Sir Michael Caine - perhaps best known as gang leader Charlie Croker in 60s crime caper The Italian Job - tells the stories of remarkable heists and extraordinary robberies from around the world, as remembered by the masterminds, detectives, victims, journalists and witnesses that lived through them.
For more than 60 years, Caine has played thieves, criminals, gangsters and the detectives trying to catch them. But there’s Hollywood and then there’s real life... and that’s when things get really interesting.
From the largest bank burglary in American history, to the world’s most audacious book heist, Heist with Michael Caine travels to America, Australia, Stockholm, Antwerp and everywhere in-between to tell true stories behind the world’s most daring heists.
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Ep. 1: Underneath Diamond Town
One of the biggest diamond robberies in history, a massive haul of diamonds and jewels from an “impregnable” vault in the world’s diamond capital – Antwerp, Belgium. How did they get in - and out - without raising any alarm, and what was the almost impossibly lucky break that led the diamond detectives to crack the case?
Ep. 2: You Gotta Have Balls
The United California Bank of 1972 was the largest bank burglary in American history. A classic game of cat-and-mouse between the mastermind who planned it all and the FBI agents who want to put him away.
Ep. 3: The Transylvania University Book Heist
A rare book heist at Transylvania University, Kentucky. We hear from the victim, the detective, and one of the robbers - a student who got in too deep.
Ep. 4: All the Money in Stockholm
In 2009, a gang of criminals steal a helicopter and make a dramatic landing on the roof of cash depository in Stockholm. This daring Hollywood-style heist is the most audacious smash-and-grab robbery in Swedish history.
Ep. 5: The $150 Million Dollar Fax
How a gang of thieves stole $150 million from an Australian government fund without ever stepping foot inside a bank.
Ep. 6: How Do You Plan a Heist?
Series creator Alexis Conran joins Michael to take us on a journey through some of the social and security implications that the stories in this series have thrown up.
Please note: The opinions expressed in this episode by Jarret Lafleur are those of the individual and not the U.S. government.
Well, I like reading about fictional heists, robberies and cons and I've enjoyed watching Michael Caine in a fair few films over the years, so why not listen to the old boy discussing a few famous robberies from the past?
There's worse ways of spending nearly 5 hours of otherwise dead time than listening to cops, robbers and witnesses chipping in their recollections of these five heists. Caine joins up the segments with commentary, outlining the "job" under discussion.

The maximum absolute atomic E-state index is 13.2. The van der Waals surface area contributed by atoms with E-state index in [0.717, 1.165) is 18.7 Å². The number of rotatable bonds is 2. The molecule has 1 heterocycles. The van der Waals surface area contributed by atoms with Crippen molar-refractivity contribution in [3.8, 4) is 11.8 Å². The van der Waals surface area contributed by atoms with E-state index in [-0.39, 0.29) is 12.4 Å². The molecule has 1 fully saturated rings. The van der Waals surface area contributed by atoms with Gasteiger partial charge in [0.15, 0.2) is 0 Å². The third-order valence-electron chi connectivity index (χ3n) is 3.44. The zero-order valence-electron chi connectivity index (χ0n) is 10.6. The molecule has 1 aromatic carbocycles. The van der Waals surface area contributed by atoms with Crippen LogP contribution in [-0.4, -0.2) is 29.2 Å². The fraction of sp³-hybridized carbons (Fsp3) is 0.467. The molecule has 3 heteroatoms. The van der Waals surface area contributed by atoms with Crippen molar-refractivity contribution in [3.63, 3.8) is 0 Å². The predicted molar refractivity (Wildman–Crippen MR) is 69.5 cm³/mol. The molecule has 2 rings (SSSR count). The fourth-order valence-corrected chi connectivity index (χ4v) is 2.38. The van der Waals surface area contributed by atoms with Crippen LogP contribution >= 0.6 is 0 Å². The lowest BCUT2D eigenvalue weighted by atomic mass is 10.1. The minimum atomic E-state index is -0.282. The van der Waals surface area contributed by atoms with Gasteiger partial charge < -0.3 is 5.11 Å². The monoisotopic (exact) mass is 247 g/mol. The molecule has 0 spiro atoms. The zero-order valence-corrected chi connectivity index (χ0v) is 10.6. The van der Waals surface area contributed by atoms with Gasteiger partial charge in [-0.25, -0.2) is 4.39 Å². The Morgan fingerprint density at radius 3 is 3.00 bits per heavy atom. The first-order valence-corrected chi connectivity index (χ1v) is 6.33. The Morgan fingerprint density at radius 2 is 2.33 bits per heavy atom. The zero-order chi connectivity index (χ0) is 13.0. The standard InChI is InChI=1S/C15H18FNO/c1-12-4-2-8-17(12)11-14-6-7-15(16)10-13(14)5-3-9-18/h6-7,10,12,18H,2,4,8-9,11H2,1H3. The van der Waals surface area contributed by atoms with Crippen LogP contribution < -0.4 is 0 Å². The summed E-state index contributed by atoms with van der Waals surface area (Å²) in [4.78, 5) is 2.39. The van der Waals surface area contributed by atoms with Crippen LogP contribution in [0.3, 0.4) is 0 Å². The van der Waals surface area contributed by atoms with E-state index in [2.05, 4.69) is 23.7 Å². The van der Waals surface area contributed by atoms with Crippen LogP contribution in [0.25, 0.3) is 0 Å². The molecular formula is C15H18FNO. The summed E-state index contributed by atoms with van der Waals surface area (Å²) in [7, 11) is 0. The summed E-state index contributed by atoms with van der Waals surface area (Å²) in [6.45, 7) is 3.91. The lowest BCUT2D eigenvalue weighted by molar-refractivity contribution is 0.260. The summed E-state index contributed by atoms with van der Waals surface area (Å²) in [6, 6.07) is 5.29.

For the most part the episodes were interesting with the exception of the final one which was an expert giving his take on the criminal psychology of potential robbers and how they have to think like security experts to thwart them. And vice versa. He muses that in modern times most crime is probably committed digitally online by hacking and identity theft as opposed to firearms, swags of loot and getaway drivers. In truth the final episode was a bit boring and seemed like filler. Maybe the series creator/producer has OCD and an aversion to odd numbers. I know I do.
Of the five robberies I had only heard of the Transylvania Book Heist and that was only because I recently saw a film based on the same event - American Animals with Evan Peters.
I think overall I was left a bit disappointed by the series. The amount of time given over to each job was less than an hour and it seemed more a series of rapid brush strokes than any forensic detail regarding the jobs.
I was amused by the protestations of the 1972 villain who supposedly nicked some of Tricky Dicky's hidden dirty re-elections funds. Nearly 50 years on, he reckons he was fitted up by the FBI who planted evidence to ensure his imprisonment. They broke the sacred oath they swore to uphold the Constitution. Whereas him, a career criminal swore no such oath. Obviously the retired agent maintains he didn't.
I suppose what was revealing was that for all the planning and preparation and the skill and nerve the criminals displayed. Silly mistakes or plain misfortune tripped them up ....... dumping rubbish on the one bit of deserted land for miles that was attended to; not using a burner phone; not starting a dishwasher; three letters on a fax.
Overall - an ok listen. I had hoped for something a bit more revealing.
3 from 5
Read - (listened to) August, 2021
Published - 2020
Page count - xxx (4 hrs 33 mins)
Source - Audible purchase
Format - Audible